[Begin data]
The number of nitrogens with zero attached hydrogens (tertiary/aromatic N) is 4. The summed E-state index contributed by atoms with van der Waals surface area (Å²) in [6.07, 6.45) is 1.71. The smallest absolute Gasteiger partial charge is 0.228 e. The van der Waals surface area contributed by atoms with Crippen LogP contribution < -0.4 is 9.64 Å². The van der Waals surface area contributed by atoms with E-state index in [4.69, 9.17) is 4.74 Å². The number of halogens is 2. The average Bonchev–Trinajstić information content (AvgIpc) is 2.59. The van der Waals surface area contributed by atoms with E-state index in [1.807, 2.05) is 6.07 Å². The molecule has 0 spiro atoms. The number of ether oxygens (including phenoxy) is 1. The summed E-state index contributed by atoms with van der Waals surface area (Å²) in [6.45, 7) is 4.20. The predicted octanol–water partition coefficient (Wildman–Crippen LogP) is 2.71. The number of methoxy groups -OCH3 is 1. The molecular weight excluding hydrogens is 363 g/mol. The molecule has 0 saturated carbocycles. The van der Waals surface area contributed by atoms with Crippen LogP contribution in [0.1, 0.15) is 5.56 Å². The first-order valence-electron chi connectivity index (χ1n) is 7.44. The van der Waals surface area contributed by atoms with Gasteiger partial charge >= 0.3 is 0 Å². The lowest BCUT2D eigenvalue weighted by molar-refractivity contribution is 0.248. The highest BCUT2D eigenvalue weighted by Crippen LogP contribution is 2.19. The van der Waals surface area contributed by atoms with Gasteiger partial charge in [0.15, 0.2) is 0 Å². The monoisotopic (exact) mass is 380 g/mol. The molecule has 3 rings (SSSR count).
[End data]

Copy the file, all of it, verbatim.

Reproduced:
The number of nitrogens with zero attached hydrogens (tertiary/aromatic N) is 4. The summed E-state index contributed by atoms with van der Waals surface area (Å²) in [6.07, 6.45) is 1.71. The smallest absolute Gasteiger partial charge is 0.228 e. The van der Waals surface area contributed by atoms with Crippen LogP contribution < -0.4 is 9.64 Å². The van der Waals surface area contributed by atoms with E-state index in [4.69, 9.17) is 4.74 Å². The number of halogens is 2. The average Bonchev–Trinajstić information content (AvgIpc) is 2.59. The van der Waals surface area contributed by atoms with E-state index in [1.807, 2.05) is 6.07 Å². The molecule has 0 spiro atoms. The number of ether oxygens (including phenoxy) is 1. The summed E-state index contributed by atoms with van der Waals surface area (Å²) in [6.45, 7) is 4.20. The predicted octanol–water partition coefficient (Wildman–Crippen LogP) is 2.71. The number of methoxy groups -OCH3 is 1. The molecular weight excluding hydrogens is 363 g/mol. The molecule has 0 saturated carbocycles. The van der Waals surface area contributed by atoms with Crippen LogP contribution in [0.1, 0.15) is 5.56 Å². The first-order valence-electron chi connectivity index (χ1n) is 7.44. The van der Waals surface area contributed by atoms with Gasteiger partial charge >= 0.3 is 0 Å². The lowest BCUT2D eigenvalue weighted by molar-refractivity contribution is 0.248. The highest BCUT2D eigenvalue weighted by Crippen LogP contribution is 2.19. The van der Waals surface area contributed by atoms with Gasteiger partial charge in [0.15, 0.2) is 0 Å². The monoisotopic (exact) mass is 380 g/mol. The molecule has 3 rings (SSSR count).